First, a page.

Academic journal article Journal of Ecumenical Studies

Christology in the Reformed-Orthodox Dialogue

Academic journal article Journal of Ecumenical Studies

Christology in the Reformed-Orthodox Dialogue

Article excerpt

The Eastern Orthodox churches have been actively involved in the ecumenical movement since it began in the early twentieth century. It was the Patriarch of Constantinople who, in the first two decades of the twentieth century, published encyclicals urging Orthodox Christians everywhere to begin dialoguing with other Christians.' One branch of Protestant Christianity with which the Orthodox churches have been officially dialoguing is the Reformed (including the Presbyterian) churches. This essay offers first a brief introduction to the history of the Reformed churches and their history with the Christian East; second, it analyzes the agreed statement on Christology of formal dialogues between Reformed and Orthodox Christians held in 1998.

History of the Reformed-Orthodox Dialogue

The Reformed churches came into being in the sixteenth century at the time when sweeping Reformation movements were occurring in Western Europe. (2) These churches are distinguished from the Lutheran churches and are commonly described as being Zwinglian or Calvinist. They were formed in an effort to return to a more scripturally based church. They usually affirm the apostolic doctrines and the Nicene-Constantinopolitan Creed, though sometimes they disagree among themselves over the use of creeds. Their doctrine includes the sovereignty and authority of God, the lordship of Jesus Christ as the divine Saviour, and the centrality of scripture as the rule of faith and life. ... [M]any theologians of this tradition have also emphasized the total dependence of created humankind upon God, the utter lostness and depravity of sinners, and the consequent need of a saving action by God which by prevenient grace draws the sinner back to a right relationship with the Creator and Redeemer... [and] ... there can emerge a harsh predestinarian view of salvation and damnation. (3)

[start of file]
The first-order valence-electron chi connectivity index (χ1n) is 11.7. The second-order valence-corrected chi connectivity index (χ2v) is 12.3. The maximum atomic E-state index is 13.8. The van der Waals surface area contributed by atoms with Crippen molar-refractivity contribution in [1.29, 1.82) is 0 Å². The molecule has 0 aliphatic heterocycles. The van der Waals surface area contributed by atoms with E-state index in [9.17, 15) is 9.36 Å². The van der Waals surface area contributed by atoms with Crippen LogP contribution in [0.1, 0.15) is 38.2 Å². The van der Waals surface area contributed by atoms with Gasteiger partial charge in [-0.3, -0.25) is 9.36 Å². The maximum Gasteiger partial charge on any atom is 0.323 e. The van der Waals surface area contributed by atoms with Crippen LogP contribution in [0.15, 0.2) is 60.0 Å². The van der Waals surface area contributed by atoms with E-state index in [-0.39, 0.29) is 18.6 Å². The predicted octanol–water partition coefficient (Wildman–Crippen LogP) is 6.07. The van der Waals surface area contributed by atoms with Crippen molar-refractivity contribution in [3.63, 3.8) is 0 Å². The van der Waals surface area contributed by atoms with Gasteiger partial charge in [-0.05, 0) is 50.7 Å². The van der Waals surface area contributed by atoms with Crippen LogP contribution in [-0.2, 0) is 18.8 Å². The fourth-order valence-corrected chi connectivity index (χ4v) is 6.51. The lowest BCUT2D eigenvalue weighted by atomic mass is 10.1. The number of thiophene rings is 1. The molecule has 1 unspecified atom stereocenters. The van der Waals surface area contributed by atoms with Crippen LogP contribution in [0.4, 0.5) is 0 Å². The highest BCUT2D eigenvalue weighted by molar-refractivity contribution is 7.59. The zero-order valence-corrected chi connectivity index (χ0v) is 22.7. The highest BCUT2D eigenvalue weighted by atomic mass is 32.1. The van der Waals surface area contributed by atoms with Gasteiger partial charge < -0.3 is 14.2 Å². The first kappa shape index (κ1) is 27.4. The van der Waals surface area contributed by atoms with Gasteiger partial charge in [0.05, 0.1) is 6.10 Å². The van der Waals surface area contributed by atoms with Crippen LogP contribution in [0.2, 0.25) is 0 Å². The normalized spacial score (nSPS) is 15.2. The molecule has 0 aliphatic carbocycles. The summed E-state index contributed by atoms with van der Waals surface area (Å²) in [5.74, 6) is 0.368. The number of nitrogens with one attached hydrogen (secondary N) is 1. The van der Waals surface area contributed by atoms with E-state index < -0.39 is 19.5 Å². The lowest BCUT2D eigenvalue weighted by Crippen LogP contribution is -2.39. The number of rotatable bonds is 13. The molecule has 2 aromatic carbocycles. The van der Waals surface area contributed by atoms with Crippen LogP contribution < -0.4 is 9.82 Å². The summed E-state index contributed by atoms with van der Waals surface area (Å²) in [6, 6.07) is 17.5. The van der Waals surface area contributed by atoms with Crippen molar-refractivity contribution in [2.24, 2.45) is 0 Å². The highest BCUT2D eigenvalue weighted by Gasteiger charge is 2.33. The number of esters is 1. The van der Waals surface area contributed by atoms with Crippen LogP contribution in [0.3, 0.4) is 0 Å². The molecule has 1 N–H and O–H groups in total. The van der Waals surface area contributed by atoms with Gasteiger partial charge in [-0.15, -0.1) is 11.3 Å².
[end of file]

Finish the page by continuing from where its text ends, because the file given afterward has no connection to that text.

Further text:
By no means do all Reformed Christians hold fast to these doctrines. Debates still occur, and ecumenical discussions can "resurrect" such differences.

The Reformed churches have no set way of running and governing each local church. Their polities are an attempt to return to what they understand to be the basic discipline of the early church and, as a result, cover a wide range of practices. Church polity runs three different courses: (1) congregationalism, wherein councils are only advisory and the presence of Christ gives full authority to church meetings; (2) some type of ministerial office of presbyters/elders; and (3) a more elaborate ministry with presbyters/elders, deacons, and (in some Hungarian churches) even bishops.

The Reformed churches have been involved in the ecumenical movement from its earliest beginnings. In 1970, Presbyterian and Congregational churches sought union and formed the World Alliance of Reformed Churches (WARC), which currently represents 175 churches with approximately 70,000,000 members in eighty-four countries. It is this representative body of the Reformed churches with which Orthodox Christians have been in formal dialogue.

The history of dialogue between Protestants and Orthodox Christians reaches as far back as the beginnings of the Reformation. One of the earliest known dialogues began in 1573 and ended in 1581. (4) An exchange of letters occurred between Ecumenical Patriarch Jeremias II and Lutheran scholars from the University of Tubingen. The exchange of letters ended in 1581, with no ecumenical fruition.

The second, perhaps more infamous, encounter between Orthodox and Protestants was the incident with Kyrill (or Cyril) Loukaris, (5) who was elected Patriarch of Constantinople in 1620. He had previous contact with Reformed theologians when he was Patriarch of Alexandria. In his political battles with Western Europe (mainly Roman Catholic) and the Ottoman Empire, he sought to ally himself and Eastern Orthodoxy with the Reformed churches. Patriarch Kyrill sent his religious "ambassador," Metrophanes Kritopoulos, "to explore the possibility of a closer connection with the churches of the Reformation. …

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